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Aggressive Taxation Threatens Incorporation Goose

            Aggressive state actions on Corporate Franchise Fees and Abandoned Property collection on out-of-state companies may kill the Golden Goose that is providing one-third of state revenue in Delaware. The Markell Administration has already increased collections and is asking for more for a net increase of $300 million, or 27% since 2009.  Meanwhile, Nevada and North Dakota are challenging Delaware’s longstanding monopoly as the place to incorporate.
            Delaware has had favorable incorporation laws led by the Chancery Court that protects corporate and share holder interests. A large percentage of Corporations and Limited Liability Companies have incorporated in Delaware even if they don’t do business here. They pay an annual franchise fee to maintain their corporate status. The fees have already increased $110 million from a 2010 rate change, and the Governor has asked for another $51 million increase this year for a total increase of 24%. 
            In addition, a Supreme Court ruling found, for corporations, the state of incorporation should hold any unclaimed or abandoned property. Abandoned property consists of things like unclaimed stock, dividends, dormant bank accounts, and un-cashed paychecks. States are supposed to hold the property until claimed by a rightful owner as a consumer protection. As little as 5% of abandoned property is ever returned to the rightful owners and the rest goes into the state’s general fund.
            The state decided to get aggressive in collecting abandoned property unleashing audit firms operating on fees “contingent” on collection to create “estimates” of what was owed that had no relationship to reality. The state tacked on large fines and interest while demanding full audits going back 30 years if a company contested the bill. The audits could be more expensive than the bill, and most companies didn’t have the records anyway so they negotiated large payments. Collections rose over 45% from 2009 to 2013 to $567 million.  How long do you think companies will accept this kind of blackmail?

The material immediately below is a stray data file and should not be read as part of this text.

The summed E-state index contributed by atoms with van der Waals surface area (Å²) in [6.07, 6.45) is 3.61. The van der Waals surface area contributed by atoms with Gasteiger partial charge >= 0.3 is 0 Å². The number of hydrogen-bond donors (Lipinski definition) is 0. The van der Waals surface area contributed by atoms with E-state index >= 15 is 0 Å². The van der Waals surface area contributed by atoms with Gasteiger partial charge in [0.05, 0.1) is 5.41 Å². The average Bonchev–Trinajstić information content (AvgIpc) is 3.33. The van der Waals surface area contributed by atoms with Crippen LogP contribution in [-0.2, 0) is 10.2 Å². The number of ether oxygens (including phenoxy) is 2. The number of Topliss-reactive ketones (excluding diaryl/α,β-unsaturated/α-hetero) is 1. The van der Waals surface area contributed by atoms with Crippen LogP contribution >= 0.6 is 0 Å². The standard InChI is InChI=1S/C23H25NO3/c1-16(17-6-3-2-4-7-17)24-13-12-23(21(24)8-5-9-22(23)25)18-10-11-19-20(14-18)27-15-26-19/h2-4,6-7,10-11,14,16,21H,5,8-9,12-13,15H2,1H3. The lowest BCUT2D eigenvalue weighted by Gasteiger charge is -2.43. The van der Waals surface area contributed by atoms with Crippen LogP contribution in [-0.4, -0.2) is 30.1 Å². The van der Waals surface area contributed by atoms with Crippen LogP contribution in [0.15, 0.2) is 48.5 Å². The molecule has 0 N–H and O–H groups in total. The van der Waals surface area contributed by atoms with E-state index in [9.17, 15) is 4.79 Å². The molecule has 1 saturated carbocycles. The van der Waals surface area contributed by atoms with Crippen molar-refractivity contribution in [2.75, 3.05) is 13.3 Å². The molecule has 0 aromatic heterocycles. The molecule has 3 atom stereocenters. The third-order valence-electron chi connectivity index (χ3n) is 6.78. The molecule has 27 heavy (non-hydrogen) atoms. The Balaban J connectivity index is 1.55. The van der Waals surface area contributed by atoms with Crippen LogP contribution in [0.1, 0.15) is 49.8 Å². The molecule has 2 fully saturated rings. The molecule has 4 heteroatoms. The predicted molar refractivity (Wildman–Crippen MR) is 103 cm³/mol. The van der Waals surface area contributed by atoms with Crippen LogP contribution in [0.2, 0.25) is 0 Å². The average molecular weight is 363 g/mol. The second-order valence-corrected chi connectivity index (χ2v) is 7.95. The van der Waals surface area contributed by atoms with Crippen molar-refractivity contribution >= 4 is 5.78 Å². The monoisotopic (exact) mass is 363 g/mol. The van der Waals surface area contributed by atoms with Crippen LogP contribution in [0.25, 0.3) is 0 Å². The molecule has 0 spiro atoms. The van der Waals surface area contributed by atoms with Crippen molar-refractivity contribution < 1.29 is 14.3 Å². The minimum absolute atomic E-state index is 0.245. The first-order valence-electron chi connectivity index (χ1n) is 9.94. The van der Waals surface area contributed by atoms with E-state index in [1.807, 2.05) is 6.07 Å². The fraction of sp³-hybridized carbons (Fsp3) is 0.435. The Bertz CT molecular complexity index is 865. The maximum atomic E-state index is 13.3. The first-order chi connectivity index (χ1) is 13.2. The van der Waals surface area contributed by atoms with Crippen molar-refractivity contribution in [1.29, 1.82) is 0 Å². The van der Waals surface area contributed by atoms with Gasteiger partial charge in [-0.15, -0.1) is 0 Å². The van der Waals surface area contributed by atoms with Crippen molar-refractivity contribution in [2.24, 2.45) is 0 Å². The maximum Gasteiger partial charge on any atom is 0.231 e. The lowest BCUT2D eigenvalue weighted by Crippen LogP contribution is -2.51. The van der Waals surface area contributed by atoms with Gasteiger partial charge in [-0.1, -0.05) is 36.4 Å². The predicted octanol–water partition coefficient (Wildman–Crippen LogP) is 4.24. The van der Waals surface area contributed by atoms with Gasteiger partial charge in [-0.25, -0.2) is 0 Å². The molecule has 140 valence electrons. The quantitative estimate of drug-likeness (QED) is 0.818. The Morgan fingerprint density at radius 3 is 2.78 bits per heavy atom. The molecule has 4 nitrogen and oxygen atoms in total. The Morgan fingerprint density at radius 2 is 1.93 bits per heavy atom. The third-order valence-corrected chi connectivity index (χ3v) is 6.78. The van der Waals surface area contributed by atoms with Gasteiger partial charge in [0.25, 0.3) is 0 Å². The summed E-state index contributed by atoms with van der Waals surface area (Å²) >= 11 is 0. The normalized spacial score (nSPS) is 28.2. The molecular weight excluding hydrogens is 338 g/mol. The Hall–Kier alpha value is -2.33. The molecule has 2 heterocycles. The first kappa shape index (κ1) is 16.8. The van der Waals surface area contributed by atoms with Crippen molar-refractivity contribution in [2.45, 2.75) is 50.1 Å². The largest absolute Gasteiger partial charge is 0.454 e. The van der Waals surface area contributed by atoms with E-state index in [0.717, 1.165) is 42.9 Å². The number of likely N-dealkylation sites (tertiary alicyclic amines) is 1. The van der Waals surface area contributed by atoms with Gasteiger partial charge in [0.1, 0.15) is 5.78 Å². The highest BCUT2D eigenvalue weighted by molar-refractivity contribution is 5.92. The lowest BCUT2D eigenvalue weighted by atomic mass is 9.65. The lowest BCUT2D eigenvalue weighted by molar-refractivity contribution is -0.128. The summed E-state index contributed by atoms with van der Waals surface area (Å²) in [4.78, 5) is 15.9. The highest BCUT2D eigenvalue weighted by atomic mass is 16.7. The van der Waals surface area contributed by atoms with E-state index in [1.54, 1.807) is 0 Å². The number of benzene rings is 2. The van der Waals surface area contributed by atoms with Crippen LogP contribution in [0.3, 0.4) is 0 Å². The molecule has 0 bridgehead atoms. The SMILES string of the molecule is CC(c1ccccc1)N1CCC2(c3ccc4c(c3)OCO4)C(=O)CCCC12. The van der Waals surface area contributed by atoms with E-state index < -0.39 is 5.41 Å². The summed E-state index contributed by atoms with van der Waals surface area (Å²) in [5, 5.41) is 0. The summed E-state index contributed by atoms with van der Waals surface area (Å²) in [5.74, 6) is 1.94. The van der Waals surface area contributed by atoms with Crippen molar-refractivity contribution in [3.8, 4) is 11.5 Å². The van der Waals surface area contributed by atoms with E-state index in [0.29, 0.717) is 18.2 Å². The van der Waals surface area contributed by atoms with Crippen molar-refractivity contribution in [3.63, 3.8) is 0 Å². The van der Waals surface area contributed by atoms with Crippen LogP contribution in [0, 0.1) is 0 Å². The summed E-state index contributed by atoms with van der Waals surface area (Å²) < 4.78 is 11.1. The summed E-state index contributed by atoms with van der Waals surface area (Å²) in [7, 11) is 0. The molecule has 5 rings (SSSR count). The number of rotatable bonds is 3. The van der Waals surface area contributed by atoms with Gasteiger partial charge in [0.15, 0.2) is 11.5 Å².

The issue has gone national with an article in Forbes Magazine March 21, by Douglas Lindholm, President & Executive Director of the Council On State Taxation. The organization gave Delaware an “F” grade on its unclaimed property law and reported one law firm, Kelmar, collected $30 million for audits conducted on a contingent fee basis in just one half of 2012. Lindholm suggests Delaware allow all audited firms participate in a Voluntary Disclosure process recently developed by the Secretary of State, establish a statute of limitations, abolish contingent fee audit contracts, and exempt transactions between businesses. Nevada is already follows parts of this prescription. CRI also suggests the state back off the proposed tax increase.
            We know the next question will be where will the money come from to run the government if we don’t raise taxes. Here’s a novel idea: cut spending! Ideas have been on the table for years that could save over half a billion dollars a year:
·         -Allow state employees to retire early if they can show how to eliminate their job and don’t replace them
·         -Bring state employee benefits into line with private industry
·         -Determine a real and fair prevailing wage for state highway and school contracts by using the US Bureau of Labor Statistics survey which has five times the number of responses as the state survey
·         -Switch from mandatory sentences for crimes to mandatory time served and give judges back discretion on sentences
·         -Establish co-pays for Medicaid patients especially for emergency room visits, and end coverage for employed adults with no children like the rest of the country
            If we lose our advantage as the incorporation destination we will not get it back. Let’s not wait for incorporation revenue to collapse before we make preventative changes.

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